/ 9 April 2010

It’s not our turn to stock this book

It's Not Our Turn To Stock This Book

It was dusk in Garowe, Puntland in Northern Kenya. I was in an armed convoy listening to Somali poetry. I couldn’t understand a word of it, so I drifted into thoughts of where the day had begun in the early hours of the morning in Nairobi.

I had been spending far too much time in the Kenyan capital of late from where I’d been following Jacob Zuma’s private life more closely than what the Kibaki government has been up to. It was obviously a good time to read Michela Wrong’s book on that very subject.

It’s Our Turn to Eat is a detailed account of corruption at the highest levels of Kenyan government. In 2002 Mwai Kibaki, newly elected into the office of president after far too many years of Daniel arap Moi, went public with his war on corruption.

The head of the local branch of Transparency International, John Githongo, was brought in to lead the charge. Kibaki gave him a seat right next to his own office.

Githongo did a fabulous job. Among other things, he recorded senior Cabinet ministers implicating themselves in massive cash-for-favours deals.

To cut an extremely interesting story short the ministers threatened him and Kibaki moved his office out into the civil service equivalent of the suburbs. Githongo got the hint, fled to London with his notes and pitched up at Wrong’s carrying a box of all his findings. She wrote the book.

And so this book safari starts with a search for that book. Using Johannesburg research skills, I went to Nairobi’s largest mall — Westgate. It’s filled with lots of South African shops — even a Wimpy — as well as two bookshops. Both stock all Wrong’s books except the one on Kenyan corruption. And why not? A salesperson at Savani bookshop was blunt: “We’re afraid to … everyone’s afraid to .. you won’t find that book in Kenya.”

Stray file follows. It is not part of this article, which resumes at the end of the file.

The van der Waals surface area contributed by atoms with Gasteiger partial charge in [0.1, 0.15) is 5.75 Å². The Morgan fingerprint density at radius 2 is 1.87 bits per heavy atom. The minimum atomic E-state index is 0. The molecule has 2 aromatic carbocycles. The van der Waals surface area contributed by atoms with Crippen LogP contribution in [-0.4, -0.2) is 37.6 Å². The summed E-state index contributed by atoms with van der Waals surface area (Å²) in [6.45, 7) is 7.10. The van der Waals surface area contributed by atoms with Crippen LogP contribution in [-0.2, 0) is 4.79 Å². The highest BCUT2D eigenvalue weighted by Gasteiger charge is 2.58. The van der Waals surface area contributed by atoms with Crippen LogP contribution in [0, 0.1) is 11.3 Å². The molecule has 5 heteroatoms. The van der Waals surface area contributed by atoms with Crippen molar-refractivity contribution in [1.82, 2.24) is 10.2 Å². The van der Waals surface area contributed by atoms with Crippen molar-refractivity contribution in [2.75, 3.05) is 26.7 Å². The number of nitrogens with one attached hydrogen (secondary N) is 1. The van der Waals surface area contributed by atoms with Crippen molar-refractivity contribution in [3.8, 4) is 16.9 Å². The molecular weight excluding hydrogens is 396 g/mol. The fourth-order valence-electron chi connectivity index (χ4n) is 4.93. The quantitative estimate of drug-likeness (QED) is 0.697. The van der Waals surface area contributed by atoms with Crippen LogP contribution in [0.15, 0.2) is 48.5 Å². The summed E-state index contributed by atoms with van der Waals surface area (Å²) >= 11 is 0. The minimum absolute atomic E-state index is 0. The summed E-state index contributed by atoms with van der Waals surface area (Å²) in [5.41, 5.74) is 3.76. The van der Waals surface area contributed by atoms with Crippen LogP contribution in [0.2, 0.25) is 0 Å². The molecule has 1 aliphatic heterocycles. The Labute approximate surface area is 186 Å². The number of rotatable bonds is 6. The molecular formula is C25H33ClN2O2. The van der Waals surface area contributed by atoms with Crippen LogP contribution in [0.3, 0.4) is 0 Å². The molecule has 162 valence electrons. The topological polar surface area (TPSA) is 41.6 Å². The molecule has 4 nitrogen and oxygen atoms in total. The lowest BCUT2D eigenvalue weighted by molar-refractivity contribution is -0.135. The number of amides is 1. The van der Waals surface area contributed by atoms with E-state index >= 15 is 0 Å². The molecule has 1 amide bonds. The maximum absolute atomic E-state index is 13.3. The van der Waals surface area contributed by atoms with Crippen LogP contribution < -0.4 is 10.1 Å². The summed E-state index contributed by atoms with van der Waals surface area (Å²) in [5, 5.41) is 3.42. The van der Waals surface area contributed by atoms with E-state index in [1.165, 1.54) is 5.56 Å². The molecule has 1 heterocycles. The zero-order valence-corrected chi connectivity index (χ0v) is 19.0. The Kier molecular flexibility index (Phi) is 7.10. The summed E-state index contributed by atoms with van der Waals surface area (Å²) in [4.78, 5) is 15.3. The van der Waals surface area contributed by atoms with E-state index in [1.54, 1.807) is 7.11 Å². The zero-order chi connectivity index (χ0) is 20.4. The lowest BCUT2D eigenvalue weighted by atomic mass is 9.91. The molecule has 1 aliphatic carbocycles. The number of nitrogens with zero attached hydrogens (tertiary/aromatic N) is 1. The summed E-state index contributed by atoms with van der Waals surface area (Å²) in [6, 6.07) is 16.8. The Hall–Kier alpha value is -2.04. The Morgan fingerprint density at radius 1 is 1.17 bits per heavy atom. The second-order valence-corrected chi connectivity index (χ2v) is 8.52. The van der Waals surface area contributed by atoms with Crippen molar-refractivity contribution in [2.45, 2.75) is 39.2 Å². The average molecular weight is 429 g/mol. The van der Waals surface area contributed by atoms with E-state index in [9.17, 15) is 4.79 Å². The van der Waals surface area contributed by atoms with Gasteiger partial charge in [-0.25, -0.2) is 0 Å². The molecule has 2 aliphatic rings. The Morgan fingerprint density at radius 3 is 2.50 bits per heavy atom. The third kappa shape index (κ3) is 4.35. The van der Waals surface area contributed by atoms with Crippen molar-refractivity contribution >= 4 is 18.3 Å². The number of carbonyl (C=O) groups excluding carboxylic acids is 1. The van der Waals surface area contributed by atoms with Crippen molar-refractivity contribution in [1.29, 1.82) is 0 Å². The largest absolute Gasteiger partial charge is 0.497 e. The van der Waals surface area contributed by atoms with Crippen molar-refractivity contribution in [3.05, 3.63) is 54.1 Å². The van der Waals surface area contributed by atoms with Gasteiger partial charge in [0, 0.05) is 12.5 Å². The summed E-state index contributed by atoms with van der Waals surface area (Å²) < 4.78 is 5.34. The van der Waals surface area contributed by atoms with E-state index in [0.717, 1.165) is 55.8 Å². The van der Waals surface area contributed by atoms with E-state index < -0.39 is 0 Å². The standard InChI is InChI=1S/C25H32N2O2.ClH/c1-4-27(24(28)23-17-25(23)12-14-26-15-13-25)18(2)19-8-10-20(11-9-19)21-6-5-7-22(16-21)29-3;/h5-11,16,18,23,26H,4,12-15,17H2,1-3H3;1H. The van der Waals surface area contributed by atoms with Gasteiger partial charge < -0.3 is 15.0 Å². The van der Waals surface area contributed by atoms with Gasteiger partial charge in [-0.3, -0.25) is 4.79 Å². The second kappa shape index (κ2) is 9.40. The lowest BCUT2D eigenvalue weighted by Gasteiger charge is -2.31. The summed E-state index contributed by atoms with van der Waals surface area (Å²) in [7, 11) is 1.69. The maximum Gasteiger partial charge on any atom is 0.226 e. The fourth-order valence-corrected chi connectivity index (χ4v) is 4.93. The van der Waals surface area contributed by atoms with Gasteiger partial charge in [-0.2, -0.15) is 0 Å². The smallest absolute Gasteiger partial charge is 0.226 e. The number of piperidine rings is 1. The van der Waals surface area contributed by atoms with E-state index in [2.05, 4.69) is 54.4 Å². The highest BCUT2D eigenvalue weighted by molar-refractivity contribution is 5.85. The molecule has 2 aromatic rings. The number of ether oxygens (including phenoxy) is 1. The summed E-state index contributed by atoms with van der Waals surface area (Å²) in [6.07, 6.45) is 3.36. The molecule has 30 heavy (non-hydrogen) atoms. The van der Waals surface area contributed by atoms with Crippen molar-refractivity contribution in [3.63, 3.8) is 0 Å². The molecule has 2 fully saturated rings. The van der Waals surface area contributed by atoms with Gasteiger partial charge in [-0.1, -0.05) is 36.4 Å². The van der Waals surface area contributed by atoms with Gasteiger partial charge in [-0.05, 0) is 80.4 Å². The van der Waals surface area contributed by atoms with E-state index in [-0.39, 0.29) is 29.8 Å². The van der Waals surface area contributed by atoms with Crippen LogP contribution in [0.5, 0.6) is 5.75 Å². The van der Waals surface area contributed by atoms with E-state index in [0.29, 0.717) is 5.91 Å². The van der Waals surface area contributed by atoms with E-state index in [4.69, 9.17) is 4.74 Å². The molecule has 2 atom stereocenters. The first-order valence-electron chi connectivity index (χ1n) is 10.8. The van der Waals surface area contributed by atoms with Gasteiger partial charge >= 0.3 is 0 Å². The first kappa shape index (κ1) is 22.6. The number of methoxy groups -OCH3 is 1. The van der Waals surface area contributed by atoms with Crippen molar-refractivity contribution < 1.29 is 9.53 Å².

He was almost right. I tried bookshops at the other big malls — the Sarit Centre, Village Market and Nakumatt Ukay — and encountered the same story: “You’ll have to go overseas to find that one.”

But I didn’t. In rapid succession I found three rather discreet locations where It’s Our Turn to Eat could be found within walking distance of State House — Kibaki’s official residence:

  • Bookstop — probably Nairobi’s best bookshop, on the second floor of the Yaya Centre. But you have to know it’s there and ask for it (it’s kept under the counter). Surprisingly, it doesn’t come wrapped in a brown paper bag. Bookstop’s owner, an extremely knowledgeable man who carries one of the best selections of African books I’ve come across on this continent, says he “has no room left on his shelves” for the book.

  • At the magazine kiosk of the United Nations mega compound in Gigiri, where magazines of all types are displayed on a rack, Wrong’s book is kept under the counter.
  • And on the street. Every now and then, when you find yourself stuck in one of Nairobi’s infernal jams, if your window is open, some guy will shove the Economist, Drum magazine and a copy of It’s Our Turn to Eat in your face with an offer to “learn the truth” about the government.

It’s a fabulous book, a real page-turner and I couldn’t put it down.

But I have to come clean on something: Before finding Nairobi’s hidden stashes of It’s Our Turn to Eat I got frustrated and bought it … at Cresta in Jo’burg.

It’s Our Turn to Eat is available virtually everywhere in South Africa and the rest of the world, retailing at R190